5 Things You Should Know About The APOE Gene And Alzheimer's Disease

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5 Things You Should Know About The APOE Gene And Alzheimer's Disease

13 October 2018
 Categories: , Blog

Being aware of any risk factors you have for developing Alzheimer's can help you to mitigate your risks and prepare for the consequences of developing the disease.

You might want to consider Apoe genetic testing to gain some insights into your chances of developing Alzheimer's. The following are five important things you need to know about the APOE gene and Alzheimer's Disease if you're considering genetic testing.

1. APOE is responsible for metabolizing fats in the body

Every patient has Apolipoprotein E (APOE) in the body. APOE is an important substance that's used to repair tissues in the brain and maintain brain health. While every patient relies on APOE in the brain and throughout the body, some patients have a certain setup of the APOE gene that can make it more difficult for their body to maintain proper brain health and functioning. This leaves such patients more likely to develop Alzheimer's disease.

2. Every individual has two alleles of the APOE gene.

The APOE gene is made up of a set of two alleles. Each of these alleles can be the E2 allele, the E3 allele, or the E4 allele.

3. Having the E4 allele gene can put patients at risk of developing Alzheimer's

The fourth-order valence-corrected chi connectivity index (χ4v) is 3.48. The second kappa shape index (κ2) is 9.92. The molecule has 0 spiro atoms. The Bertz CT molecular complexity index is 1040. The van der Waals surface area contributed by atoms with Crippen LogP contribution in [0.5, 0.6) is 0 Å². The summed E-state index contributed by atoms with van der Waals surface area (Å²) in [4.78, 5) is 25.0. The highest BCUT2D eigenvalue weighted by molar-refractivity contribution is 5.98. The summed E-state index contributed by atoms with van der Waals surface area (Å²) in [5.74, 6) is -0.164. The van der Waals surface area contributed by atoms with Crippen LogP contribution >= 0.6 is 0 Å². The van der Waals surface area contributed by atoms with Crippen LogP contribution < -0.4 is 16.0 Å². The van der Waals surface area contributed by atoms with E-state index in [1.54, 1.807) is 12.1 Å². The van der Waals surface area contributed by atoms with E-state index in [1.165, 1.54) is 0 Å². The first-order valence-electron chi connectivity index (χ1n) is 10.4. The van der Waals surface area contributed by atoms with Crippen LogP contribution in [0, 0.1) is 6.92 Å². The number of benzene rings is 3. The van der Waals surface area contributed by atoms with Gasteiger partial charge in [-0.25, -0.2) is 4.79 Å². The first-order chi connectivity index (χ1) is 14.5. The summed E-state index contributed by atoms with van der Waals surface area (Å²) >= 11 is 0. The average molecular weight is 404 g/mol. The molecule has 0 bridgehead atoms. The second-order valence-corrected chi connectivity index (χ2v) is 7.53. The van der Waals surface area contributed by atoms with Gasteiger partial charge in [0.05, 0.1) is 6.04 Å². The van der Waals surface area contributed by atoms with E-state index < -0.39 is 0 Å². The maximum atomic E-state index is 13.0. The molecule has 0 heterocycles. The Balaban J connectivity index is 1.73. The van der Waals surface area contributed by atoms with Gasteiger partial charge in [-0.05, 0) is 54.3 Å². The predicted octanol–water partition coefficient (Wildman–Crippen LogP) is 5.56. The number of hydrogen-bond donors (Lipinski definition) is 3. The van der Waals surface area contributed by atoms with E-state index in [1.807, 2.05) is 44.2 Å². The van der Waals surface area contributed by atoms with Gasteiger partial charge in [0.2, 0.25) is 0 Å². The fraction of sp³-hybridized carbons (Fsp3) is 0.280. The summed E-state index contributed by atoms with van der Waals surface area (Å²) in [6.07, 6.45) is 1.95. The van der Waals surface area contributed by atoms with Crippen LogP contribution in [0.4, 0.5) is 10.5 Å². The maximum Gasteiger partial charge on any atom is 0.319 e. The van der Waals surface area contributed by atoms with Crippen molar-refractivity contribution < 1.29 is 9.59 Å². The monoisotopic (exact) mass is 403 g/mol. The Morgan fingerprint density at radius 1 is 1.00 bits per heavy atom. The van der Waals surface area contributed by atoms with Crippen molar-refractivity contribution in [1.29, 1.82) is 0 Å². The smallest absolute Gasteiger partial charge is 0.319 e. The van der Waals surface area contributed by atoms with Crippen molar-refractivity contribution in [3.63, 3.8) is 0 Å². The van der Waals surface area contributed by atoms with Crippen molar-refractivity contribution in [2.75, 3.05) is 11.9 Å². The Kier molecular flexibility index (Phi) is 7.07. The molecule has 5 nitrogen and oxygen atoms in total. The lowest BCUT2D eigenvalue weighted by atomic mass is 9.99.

It is the E4 allele that shows that a patient has an increased likelihood of developing late-onset Alzheimer's disease. A patient with the E4 allele can have a combination of either one E4 allele and one of the other allele types (E2 or E3) or two E4 alleles. Patients with two E4 alleles are most susceptible to late-onset Alzheimer's. 

4. Simply having the E4 allele of APOE does not guarantee that you will suffer from Alzheimer's

A lot of patients are reluctant to undergo testing because they feel they don't want to know if they are at risk. However, it's important to make a note of the fact that the presence of the E4 allele does not guarantee that a patient will develop late-onset Alzheimer's. Patients can mitigate their risks by adopting healthy habits that minimize the chances of Alzheimer's development if they find that they are susceptible to late-onset Alzheimer's because of their genes. 

5. Blood and saliva tests can now easily determine which alleles a patient has

A patient's APOE allele combination can easily be determined with a blood test or a saliva test. Statistics acquired from genetic testing so far have shown that 13.7 percent of the population shows a presence of the E4 allele.